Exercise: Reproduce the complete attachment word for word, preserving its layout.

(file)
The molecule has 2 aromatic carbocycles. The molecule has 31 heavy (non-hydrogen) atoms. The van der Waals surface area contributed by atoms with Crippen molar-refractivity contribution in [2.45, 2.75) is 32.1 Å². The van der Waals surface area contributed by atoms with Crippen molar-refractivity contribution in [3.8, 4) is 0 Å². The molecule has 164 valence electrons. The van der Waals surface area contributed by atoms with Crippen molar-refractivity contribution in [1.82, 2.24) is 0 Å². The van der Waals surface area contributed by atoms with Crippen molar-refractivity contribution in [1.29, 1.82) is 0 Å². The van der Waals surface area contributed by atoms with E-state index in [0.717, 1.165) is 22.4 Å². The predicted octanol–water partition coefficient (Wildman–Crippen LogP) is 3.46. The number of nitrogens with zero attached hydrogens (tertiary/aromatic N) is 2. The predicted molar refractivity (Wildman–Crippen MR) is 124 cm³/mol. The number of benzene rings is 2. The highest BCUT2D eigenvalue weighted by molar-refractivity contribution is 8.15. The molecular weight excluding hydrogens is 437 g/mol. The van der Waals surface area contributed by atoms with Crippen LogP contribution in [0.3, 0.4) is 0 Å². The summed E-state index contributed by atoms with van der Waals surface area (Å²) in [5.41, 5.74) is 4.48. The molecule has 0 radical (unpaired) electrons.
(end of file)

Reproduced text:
The molecule has 2 aromatic carbocycles. The molecule has 31 heavy (non-hydrogen) atoms. The van der Waals surface area contributed by atoms with Crippen molar-refractivity contribution in [2.45, 2.75) is 32.1 Å². The van der Waals surface area contributed by atoms with Crippen molar-refractivity contribution in [3.8, 4) is 0 Å². The molecule has 164 valence electrons. The van der Waals surface area contributed by atoms with Crippen molar-refractivity contribution in [1.82, 2.24) is 0 Å². The van der Waals surface area contributed by atoms with Crippen molar-refractivity contribution in [1.29, 1.82) is 0 Å². The van der Waals surface area contributed by atoms with E-state index in [0.717, 1.165) is 22.4 Å². The predicted octanol–water partition coefficient (Wildman–Crippen LogP) is 3.46. The number of nitrogens with zero attached hydrogens (tertiary/aromatic N) is 2. The predicted molar refractivity (Wildman–Crippen MR) is 124 cm³/mol. The number of benzene rings is 2. The highest BCUT2D eigenvalue weighted by molar-refractivity contribution is 8.15. The molecular weight excluding hydrogens is 437 g/mol. The van der Waals surface area contributed by atoms with Crippen LogP contribution in [0.3, 0.4) is 0 Å². The summed E-state index contributed by atoms with van der Waals surface area (Å²) in [5.41, 5.74) is 4.48. The molecule has 0 radical (unpaired) electrons.